Concert Review: They Might Be Giants at the Stone Pony: August 8, 2013
How many times can I see They Might Be Giants perform live before their quirky sense of humor starts to get old? Last night’s show at the Stone Pony was my third time seeing them this year (including an in-store performance at Academy Record Annex where I got to meet John & John) and, as I previously mentioned, I’ve seen them countless times over the years, dating back to 1996 (at the now long-gone Tradewinds in Sea Bright, New Jersey). Recently that question had been nagging me. In my review of their late December show at the Music Hall of Williamsburg, I mentioned the TMBG show I’d seen just before that one, in 2012 at Terminal 5 where, for the first time in a long time, the band slightly disappointed me. Terminal 5 was too large, the set was long but not filled with enough music, and the intolerable Avatars (the TMBG sock puppets) went on for an eternity. The show was all over the place and (quoting myself) “for the first time, I felt like TMBG was trying too hard to be funny and forgot what made them great in the first place – clever music.”
Something must have clicked in the middle of 2012 though, because since then TMBG has been as great as ever. There was the aforementioned 3-night run at Music Hall of Williamsburg, culminating in a New Year’s Eve show (I missed that but was there for show 1 on the 29th), where TMBG lived up to my high expectations, entertaining the crowd with rocking music and wit. Then the in-store, where they played a startling eight songs, not only from new album Nanobots but also all-time hits including “New York City,” “Doctor Worm” and “The Mesopotamians,” then stayed until each and every person there got every item they wanted signed. Perhaps it was the recording of Nanobots – their best effort in quite some time – that provided them with the shot in the arm that they needed. Whatever it was, last night’s performance – the first one on the Nanobots tour – was TMBG at their best.
Firstly, once again the band rocked. There were no children’s songs (although I like them) and for the first time in forever, no Avatars of They. No Avatars!! Hooray!! There were hardly any gimmicks at all; the only part of the show that felt gimmick-like was the battle for the planet of the apes, where fortunately my side (the apes) won. The tone was set very early in the show when a girl yelled out for “Birdhouse in Your Soul.” (Links to the individual songs in the setlist below.) John Linnell laughed and said “we’ll get to that one,” with John Flansburgh explaining “yes, one thing we try to do is play the songs that people want to hear. It’s something we’ve learned to be successful as a rock band.” (Was this a very subtle dig at Brian Fallon? OK, probably not. But Fallon could have learned a thing or two.) Flansburgh went on to explain some other rules they’ve learned to help sell albums and tickets (e.g., face the audience) with Linnell playing spolier, saying that the Eagles played with their backs to the audience and sold out a lot of shows. But play the hits is what they did.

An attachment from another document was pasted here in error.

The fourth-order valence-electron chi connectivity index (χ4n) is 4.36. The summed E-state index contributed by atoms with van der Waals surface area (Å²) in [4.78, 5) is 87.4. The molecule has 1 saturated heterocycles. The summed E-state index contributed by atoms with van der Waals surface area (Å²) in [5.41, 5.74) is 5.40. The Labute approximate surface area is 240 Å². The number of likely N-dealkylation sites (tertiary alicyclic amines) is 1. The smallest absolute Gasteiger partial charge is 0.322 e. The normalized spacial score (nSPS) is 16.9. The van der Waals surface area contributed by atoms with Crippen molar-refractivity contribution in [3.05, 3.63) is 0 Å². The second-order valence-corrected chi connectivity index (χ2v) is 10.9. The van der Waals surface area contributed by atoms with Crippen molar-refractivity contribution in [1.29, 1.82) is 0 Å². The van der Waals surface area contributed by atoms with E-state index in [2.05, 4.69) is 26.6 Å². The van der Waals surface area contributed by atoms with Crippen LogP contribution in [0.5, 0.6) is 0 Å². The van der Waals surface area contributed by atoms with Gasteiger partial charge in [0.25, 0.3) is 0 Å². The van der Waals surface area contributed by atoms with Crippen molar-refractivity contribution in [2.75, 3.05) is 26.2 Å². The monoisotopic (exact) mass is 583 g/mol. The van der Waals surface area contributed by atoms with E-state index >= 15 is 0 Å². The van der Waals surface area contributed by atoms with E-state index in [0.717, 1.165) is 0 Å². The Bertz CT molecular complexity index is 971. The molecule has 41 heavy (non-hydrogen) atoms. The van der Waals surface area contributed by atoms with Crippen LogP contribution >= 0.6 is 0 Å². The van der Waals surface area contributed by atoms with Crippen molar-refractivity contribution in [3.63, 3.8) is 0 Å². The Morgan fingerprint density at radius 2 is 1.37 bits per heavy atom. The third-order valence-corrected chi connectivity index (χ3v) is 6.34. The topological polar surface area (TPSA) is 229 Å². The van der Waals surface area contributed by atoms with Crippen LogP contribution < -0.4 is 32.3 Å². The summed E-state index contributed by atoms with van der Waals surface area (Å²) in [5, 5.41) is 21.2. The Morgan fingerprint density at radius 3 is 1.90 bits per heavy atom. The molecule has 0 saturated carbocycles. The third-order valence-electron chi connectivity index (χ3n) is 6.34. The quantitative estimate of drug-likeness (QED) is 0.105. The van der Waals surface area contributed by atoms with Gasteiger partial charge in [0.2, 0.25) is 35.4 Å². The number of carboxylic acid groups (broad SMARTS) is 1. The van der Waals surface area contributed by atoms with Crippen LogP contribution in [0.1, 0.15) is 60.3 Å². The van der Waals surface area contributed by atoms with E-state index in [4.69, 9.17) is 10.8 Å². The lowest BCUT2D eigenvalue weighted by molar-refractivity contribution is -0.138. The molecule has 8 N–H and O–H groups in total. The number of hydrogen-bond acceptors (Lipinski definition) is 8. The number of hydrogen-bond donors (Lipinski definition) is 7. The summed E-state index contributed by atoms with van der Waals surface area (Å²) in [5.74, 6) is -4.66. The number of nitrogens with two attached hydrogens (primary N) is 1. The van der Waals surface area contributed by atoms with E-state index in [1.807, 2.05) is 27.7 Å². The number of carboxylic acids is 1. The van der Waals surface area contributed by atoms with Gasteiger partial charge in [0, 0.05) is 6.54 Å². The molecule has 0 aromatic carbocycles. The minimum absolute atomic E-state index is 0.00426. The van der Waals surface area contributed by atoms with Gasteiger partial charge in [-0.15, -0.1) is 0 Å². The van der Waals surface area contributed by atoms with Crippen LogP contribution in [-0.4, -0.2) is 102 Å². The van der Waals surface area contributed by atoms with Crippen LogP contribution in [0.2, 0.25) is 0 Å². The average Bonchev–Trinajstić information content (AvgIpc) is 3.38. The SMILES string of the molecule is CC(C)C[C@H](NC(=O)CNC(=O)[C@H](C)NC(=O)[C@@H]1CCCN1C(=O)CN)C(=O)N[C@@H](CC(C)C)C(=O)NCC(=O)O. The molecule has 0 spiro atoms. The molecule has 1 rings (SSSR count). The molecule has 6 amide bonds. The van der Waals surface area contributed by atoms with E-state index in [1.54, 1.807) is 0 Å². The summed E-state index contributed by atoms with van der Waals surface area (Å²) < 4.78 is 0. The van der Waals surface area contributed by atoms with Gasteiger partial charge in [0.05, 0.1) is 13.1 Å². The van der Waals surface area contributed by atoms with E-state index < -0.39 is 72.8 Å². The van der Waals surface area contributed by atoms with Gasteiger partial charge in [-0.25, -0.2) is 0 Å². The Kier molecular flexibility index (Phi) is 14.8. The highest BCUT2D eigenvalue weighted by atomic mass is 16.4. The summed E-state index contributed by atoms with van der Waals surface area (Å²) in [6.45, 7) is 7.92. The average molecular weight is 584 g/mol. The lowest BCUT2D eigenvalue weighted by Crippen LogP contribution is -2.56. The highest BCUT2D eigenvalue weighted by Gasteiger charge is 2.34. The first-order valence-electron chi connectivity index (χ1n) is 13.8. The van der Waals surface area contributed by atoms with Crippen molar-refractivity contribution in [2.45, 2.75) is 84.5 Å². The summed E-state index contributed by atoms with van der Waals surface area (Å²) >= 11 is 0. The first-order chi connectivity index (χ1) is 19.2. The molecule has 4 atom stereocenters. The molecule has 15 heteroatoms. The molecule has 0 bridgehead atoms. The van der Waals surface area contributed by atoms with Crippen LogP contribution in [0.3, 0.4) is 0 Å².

It isn’t that hard to play the hits when you have so many songs to choose from, as TMBG does. But you could tell that they were poised to really please the Asbury Park audience on this night. Two of the first three songs were locally flavored “Asbury Park” and “New York City.” They actually played all five of what I consider my top 5 TMBG songs: “New York City”, “The Mesopotamians,” “Don’t Lets Start,” “Birdhouse in Your Soul,” and main set closer “Doctor Worm.” They broke out just about every instrument you can imagine, from traditional guitars (Flansburgh and Dan Miller), bass (Danny Weinkauf) drums (Marty Beller) and keyboards (Linnell) to oddities like the melodica (Weinkaupf), the saxophone (Linnell), the stylophone (Flansburgh), the trombone, trumpet and clarinet (courtesy of the Tricerachops Horns, who joined the band about midway through the set) and of course, the accordion (Linnell). They used “f**ked up vocals” on “Istanbul (Not Constantinople)” and “Nanobots”, with the Johns having an auto-tuned back and forth on the former and Flansburgh’s robot voice delighting the crowd on the latter.
And the hits kept on coming. Take a look at the setlist below and you’ll find that a large number of the band’s most popular songs were performed. [Aside: A notable exception is “Particle Man.” I find that interesting because in December I wrote, “They also of course played Particle Man, but for whatever reason this is the one song from Flood that simply does not hold up. The crowd reaction for this song, once arguably the band’s biggest hit, was lackluster. And I don’t disagree.” Did TMBG notice that (or better yet, read my review) and decide to shelve the song? I like to think so.] Of course there were a number of songs played off of Nanobots as well, but unlike what often happens when a band deviates from their hit songs to play from a new album, the crowd was enthusiastic for the new stuff. This is likely because (a) the songs were well-chosen (I personally would have chosen those exact songs if I were choosing from Nanobots), (b) the album is terrific, and (c) the album rocks hard (and in one case where it doesn’t – “Black Ops” – the song was completely reworked for the show as a rocker). All in all TMBG really delivered – the crowd was treated to a show that lasted a full two hours, complete with two separate encores. Given a powerful trio of songs to end the main set, a fun encore that began with serious hand clapping and solo work from the band members, and a great second encore of “Withered Hope” and “Mr. Me”, I don’t think anyone walked away even a smidgen disappointed this time around.
I have some good photos from the show below as well as the full setlist. Looks like TMBG is back! I’m sure I’ll be enjoying them live for years to come.
Black Ops (rockin’)
Istanbul (Not Constantinople) (John & John)